It can be a challenge to get everyone on board with integrating play into the curriculum through child and adult-initiated activities and ensuring that it’s not being driven by adults. Thankfully there is more widespread recognition of the importance of listening to children’s voices, and ensuring that teachers consider the whole child, and there is a growing realisation that we should be taking the lead from the children. This is being encouraged in modern theory-led teaching practice in Scotland. However, the traditional view of moulding children into an ideal, where children sit at desks, getting taught by a teacher at the front of the room still exists in some schools, but thankfully this is becoming less common. More and more schools have open, accessible areas for play and active learning and the emphasis is now on scaffolding learning and co-construction.

I’ve found that this encourages independence, free-thinking and sets the correct balance between giving the children too little assistance and overloading them.

cute siblings resting in green garden
Photo by Allan Mas on

Realising the Ambition

One of the latest documents in Scotland, written by Education Scotland is Realising the Ambition: Being Me. The new guidance retains the relevant content from previous guidance; however, it also extends and strengthens it in line with current research and evidence about how children develop and learn.

I was lucky to be working in Early Years when this document came out and I welcomed the new framework, as it refreshed our national practice guidance and presented updated key information about the characteristics of child development based on research and evidence.

It also explores the range of interactions, experiences, and spaces that we need to provide for babies and young children to help them learn and grow best from their earliest days through to being a young child in early primary school.  The document was well received, and I have spoken to colleagues who have different levels of experience from the just qualified to the more ‘mature’ experienced among us and they have all found it very helpful, informative, and inspirational.

The important thing about ‘Realising the Ambition: Being Me’ is that it increases expectations of high quality but still provides the necessary support for all who work in the early years sector and beyond.

Play Scotland Play Pedagogy Award

Many teachers and schools in Scotland are already incorporating ‘active learning’ and ‘learning through play’ into their curriculum, however, Play Scotland want to do more and have created a Play Pedagogy Award, which recognises and celebrates the creativity and commitment of schools and teachers to improving learning through play and embedding play pedagogy in their practice.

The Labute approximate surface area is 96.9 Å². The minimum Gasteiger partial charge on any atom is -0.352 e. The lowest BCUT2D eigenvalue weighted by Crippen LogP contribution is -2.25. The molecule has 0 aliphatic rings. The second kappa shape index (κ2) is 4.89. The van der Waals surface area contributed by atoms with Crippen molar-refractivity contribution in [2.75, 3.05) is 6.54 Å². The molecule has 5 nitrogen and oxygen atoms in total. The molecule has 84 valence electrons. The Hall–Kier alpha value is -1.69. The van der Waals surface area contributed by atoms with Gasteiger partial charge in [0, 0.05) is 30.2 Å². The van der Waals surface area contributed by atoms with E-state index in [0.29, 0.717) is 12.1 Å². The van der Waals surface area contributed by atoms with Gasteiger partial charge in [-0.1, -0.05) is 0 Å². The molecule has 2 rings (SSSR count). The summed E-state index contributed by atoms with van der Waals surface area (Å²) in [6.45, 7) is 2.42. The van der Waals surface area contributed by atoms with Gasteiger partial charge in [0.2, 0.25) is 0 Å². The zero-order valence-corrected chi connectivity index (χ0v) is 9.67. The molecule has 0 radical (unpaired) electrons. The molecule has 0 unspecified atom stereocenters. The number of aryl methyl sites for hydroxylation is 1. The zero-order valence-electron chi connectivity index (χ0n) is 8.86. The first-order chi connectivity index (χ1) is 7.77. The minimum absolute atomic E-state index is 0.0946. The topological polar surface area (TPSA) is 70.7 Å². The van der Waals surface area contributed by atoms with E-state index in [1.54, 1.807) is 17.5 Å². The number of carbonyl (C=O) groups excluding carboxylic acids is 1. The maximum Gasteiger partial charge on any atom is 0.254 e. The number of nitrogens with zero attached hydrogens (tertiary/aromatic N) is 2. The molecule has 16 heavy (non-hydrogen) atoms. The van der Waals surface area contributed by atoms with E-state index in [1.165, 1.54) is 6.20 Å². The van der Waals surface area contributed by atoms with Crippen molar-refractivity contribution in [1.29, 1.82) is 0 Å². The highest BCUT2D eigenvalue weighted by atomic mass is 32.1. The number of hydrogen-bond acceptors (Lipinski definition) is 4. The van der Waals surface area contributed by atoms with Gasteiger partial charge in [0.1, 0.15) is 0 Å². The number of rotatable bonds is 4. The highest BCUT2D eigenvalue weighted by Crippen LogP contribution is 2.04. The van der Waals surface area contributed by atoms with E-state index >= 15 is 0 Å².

Prior to the creation of the award, the feedback received from teachers was that they desired strategic-level support, resources, and specific expertise to develop Play Pedagogy theory-led practice and an endorsement to demonstrate they are doing ‘the right thing’. 

two children playing a wooden toys
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With this in mind, Play Scotland developed a four-tier Play Pedagogy Award framework, which is specifically for Scottish Primary Schools and Educational Policy. To ensure that it was ‘fit for purpose’ and practical, it was developed in collaboration with play experts, ‘A Place in Childhood’ and play pioneers and teachers from different schools across Scotland, so that it provides a framework and recognises and rewards the creativity and commitment of schools and teachers to improving learning through play. The award covers theoretical frameworks underpinning Play Pedagogy and practice, with the aim to embed play in school practice, ethos and protect play times. The handbook and toolkit provide practical ideas and an easy-to-follow framework to encourage evaluation, observation, and reflection and to inspire and support teachers on their Play Pedagogy journey.

Success Story

Over the years, play pioneers and organisations like Play Scotland have made a significant impact on Scotland’s educational landscape. By raising awareness about the benefits of play-based learning, they have influenced educational policies and practices across the country and working in collaboration with schools, local authorities, and communities has led to the development of innovative play-based learning programs and the transformation of learning environments.

Success stories from schools and early learning settings that have adopted play-based learning approaches are a testament to the effectiveness of this pedagogical approach. Educators have reported improved engagement, motivation, and achievement levels among their students. Play-based learning has not only positively impacted children’s academic progress but also their overall health and wellbeing and I look forward to being part of Scotland’s continuing Play Pedagogy journey.